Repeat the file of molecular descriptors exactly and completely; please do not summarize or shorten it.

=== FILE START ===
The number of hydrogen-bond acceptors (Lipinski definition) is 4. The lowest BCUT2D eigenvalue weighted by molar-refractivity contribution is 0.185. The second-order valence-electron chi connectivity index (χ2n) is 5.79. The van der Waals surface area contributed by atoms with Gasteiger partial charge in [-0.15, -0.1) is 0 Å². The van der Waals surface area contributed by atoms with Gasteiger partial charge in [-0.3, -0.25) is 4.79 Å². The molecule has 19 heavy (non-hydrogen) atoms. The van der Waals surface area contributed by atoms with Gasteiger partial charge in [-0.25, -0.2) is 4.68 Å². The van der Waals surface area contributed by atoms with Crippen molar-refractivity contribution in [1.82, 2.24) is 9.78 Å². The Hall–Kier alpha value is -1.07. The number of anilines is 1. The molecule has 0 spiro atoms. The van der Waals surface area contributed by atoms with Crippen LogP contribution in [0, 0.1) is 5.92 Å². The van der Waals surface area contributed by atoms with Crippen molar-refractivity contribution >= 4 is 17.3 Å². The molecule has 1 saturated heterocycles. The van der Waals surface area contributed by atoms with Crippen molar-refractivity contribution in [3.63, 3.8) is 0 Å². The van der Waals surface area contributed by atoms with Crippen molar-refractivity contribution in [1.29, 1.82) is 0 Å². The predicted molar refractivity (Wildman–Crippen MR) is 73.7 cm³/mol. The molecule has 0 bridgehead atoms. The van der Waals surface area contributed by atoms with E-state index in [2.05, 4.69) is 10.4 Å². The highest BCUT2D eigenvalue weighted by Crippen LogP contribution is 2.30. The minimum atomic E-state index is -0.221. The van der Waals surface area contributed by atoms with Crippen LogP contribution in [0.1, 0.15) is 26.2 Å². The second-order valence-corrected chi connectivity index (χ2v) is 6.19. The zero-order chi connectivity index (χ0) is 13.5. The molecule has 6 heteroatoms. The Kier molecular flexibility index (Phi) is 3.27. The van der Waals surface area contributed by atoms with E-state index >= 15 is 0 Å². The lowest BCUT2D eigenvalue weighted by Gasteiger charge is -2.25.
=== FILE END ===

The number of hydrogen-bond acceptors (Lipinski definition) is 4. The lowest BCUT2D eigenvalue weighted by molar-refractivity contribution is 0.185. The second-order valence-electron chi connectivity index (χ2n) is 5.79. The van der Waals surface area contributed by atoms with Gasteiger partial charge in [-0.15, -0.1) is 0 Å². The van der Waals surface area contributed by atoms with Gasteiger partial charge in [-0.3, -0.25) is 4.79 Å². The molecule has 19 heavy (non-hydrogen) atoms. The van der Waals surface area contributed by atoms with Gasteiger partial charge in [-0.25, -0.2) is 4.68 Å². The van der Waals surface area contributed by atoms with Crippen molar-refractivity contribution in [1.82, 2.24) is 9.78 Å². The Hall–Kier alpha value is -1.07. The number of anilines is 1. The molecule has 0 spiro atoms. The van der Waals surface area contributed by atoms with Crippen LogP contribution in [0, 0.1) is 5.92 Å². The van der Waals surface area contributed by atoms with Crippen molar-refractivity contribution >= 4 is 17.3 Å². The molecule has 1 saturated heterocycles. The van der Waals surface area contributed by atoms with Crippen molar-refractivity contribution in [3.63, 3.8) is 0 Å². The van der Waals surface area contributed by atoms with Crippen molar-refractivity contribution in [1.29, 1.82) is 0 Å². The predicted molar refractivity (Wildman–Crippen MR) is 73.7 cm³/mol. The molecule has 0 bridgehead atoms. The van der Waals surface area contributed by atoms with E-state index in [2.05, 4.69) is 10.4 Å². The highest BCUT2D eigenvalue weighted by Crippen LogP contribution is 2.30. The minimum atomic E-state index is -0.221. The van der Waals surface area contributed by atoms with Crippen LogP contribution in [0.1, 0.15) is 26.2 Å². The second-order valence-corrected chi connectivity index (χ2v) is 6.19. The zero-order chi connectivity index (χ0) is 13.5. The molecule has 6 heteroatoms. The Kier molecular flexibility index (Phi) is 3.27. The van der Waals surface area contributed by atoms with E-state index >= 15 is 0 Å². The lowest BCUT2D eigenvalue weighted by Gasteiger charge is -2.25.